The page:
Echoing similar sentiments Kavita Mallick states that kids cross the age group of 5-6 years are actively influencing the purchase decision all across the globe. Alok Dubey, CEO, Lifestyle Brands Division, Arvind Lifestyle Brands Limited – the Indian partners of The Children’s Place, the largest pure-play children’s specialty apparel retailer in North America – credits this awareness to the rampant penetration of mass media.

“Today’s kids are smart and are highly aware about the latest trends. They are outspoken in their wants and needs and fashion is no exception. The advent of TV and mobiles has exposed them to the latest styles and owing to greater purchasing power, parents have no qualms in complying with these needs,” he explains.

This evolution of kids as consumers have changed the way brands perceived and operated in this space and has given way for newer trends.

A Pricing Sensitive Segment

India has always been a price sensitive market and this disposition has never been more apparent than when consuming kidswear. Kids outgrow their clothes considerably fast and hence, parents have always preferred to stick to the southern end of the price spectrum.

“Indian market is a price sensitive one. Our pricing strategy definitely takes this into consideration. We consider The Children’s Place as a masstige brand and ensure that there’s something available for everyone at our stores. The starting price of our products is Rs 399 and we intend to keep the pricing inclusive to all,” confirm Alok Dubey.

“Yes absolutely, India is a price sensitive market and especially in kidswear, we have noticed that price sensitivity among parents changes as per kid’s age. Nevertheless, we have to ensure affordable product pricing for our consumers. We off er multi-pack for infants to add value to purchase and off er sets and single to make it affordable for babies and kids range,” says,” Kavita Mallick.

Predatory pricing and deep discounting has, without a doubt, heralded a thorough transformation in India’s consumer landscape in the recent years. The feeding frenzy that deals, sales coupons, app discounts, et al., has become today stands as a testimony to the monumental influence of discounting as a strategy in India. And for new and emerging players in the game, the proverbial race to off er the lowest price possible has now become a tradition.

“Parents are definitely discount conscious. The recent e-commercetrend of deep discounting has made the customer attuned to promotions and off ers. That being said, given the rise of image conscious middle-class parents, we’ve seen great response and increased sales during non-promotion period too, i.e., season launch or new collection launch as well,” affirms Alok Dubey.

Entry of International Brands

This promising nature of the kidswear segment has attracted many international brands into India. And considering the fact that an inherent part of an Indian’s genetic makeup is his affinity towards ‘anything foreign’, we can only wonder what it is for domestic businesses at the butt end of this uncanny phenomenon.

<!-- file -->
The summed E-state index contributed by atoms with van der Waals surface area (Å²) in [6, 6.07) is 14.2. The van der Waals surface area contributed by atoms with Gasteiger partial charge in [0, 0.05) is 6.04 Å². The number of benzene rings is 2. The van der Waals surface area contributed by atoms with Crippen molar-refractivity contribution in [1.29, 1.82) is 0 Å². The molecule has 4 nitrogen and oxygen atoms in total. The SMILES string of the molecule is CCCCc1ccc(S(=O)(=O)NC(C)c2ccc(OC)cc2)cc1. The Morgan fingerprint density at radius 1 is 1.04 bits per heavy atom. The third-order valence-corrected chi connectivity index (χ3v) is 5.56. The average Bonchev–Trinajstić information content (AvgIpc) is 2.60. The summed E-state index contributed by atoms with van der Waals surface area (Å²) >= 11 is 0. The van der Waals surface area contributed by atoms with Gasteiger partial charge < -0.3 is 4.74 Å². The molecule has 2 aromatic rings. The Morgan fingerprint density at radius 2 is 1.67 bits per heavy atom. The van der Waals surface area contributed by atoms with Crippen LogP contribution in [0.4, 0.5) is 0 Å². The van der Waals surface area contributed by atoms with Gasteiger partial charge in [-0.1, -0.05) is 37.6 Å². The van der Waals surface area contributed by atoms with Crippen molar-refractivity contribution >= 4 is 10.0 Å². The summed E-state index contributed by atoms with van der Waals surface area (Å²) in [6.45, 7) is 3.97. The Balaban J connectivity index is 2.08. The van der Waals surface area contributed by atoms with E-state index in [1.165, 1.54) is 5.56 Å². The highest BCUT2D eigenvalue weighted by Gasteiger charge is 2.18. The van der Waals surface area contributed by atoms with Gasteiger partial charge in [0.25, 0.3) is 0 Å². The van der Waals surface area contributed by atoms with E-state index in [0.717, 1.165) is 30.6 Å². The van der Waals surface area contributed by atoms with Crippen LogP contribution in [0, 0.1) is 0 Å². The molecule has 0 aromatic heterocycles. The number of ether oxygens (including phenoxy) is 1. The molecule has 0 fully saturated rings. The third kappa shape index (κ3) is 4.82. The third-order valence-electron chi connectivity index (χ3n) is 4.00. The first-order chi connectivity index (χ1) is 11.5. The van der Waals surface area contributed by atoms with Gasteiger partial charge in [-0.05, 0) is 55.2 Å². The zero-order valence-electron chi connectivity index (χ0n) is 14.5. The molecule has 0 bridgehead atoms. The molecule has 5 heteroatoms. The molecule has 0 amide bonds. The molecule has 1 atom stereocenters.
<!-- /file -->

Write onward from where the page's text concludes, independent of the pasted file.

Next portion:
“International brands are able to off er better quality, globally trending styles and aspirational products to customers at great prices. These factors have contributed to greater affinity towards international brands. In order to grow, domestic brands will have to focus on quality, designs and pricing to compete against international players,” states Alok Dubey.

On the other hand, most domestic brands have the advantage of understanding the country’s climatic conditions and an appreciation of regional choices. “Home grown brands always leverage on the understanding that they have of the diverse taste of the Indian consumer. This is always is an advantage and can potentially be a big differentiator in winning the market,” says Kavita Mallick.

A fair section of experts also believe that the entry of these brands has been instrumental in high expansion of the overall market and bolstering efficiencies of the domestic players. And, of course, the biggest beneficiary has been the Indian consumer, who, over the long term, will get better quality products at lower prices in a better shopping environment.

“Absolutely! These international brands have pushed homegrown brands to up their game to compete with them thereby helping the market flourish as a whole,” adds Kavita Mallick.

Conclusion

In this digital age, small clothes have proven to be big business. Owing to the growth potential of the kidswear segment, many international brands have entered India in last few years.With emergence of e-commerce, markets that were unknown or unreachable have opened up, thus boosting growth of kidswear in India. As kids are graduating into consumers earlier than before, brands now increasingly want to shimmy up to them, engendering hitherto unseen growth opportunities for all players across the sector – right from brand owners, suppliers, to distributors and retailers. Brands that are steadfast on getting it right will have to do so with the right product assortment, distribution channels, better visual merchandising, and focused advertising and promotional strategies.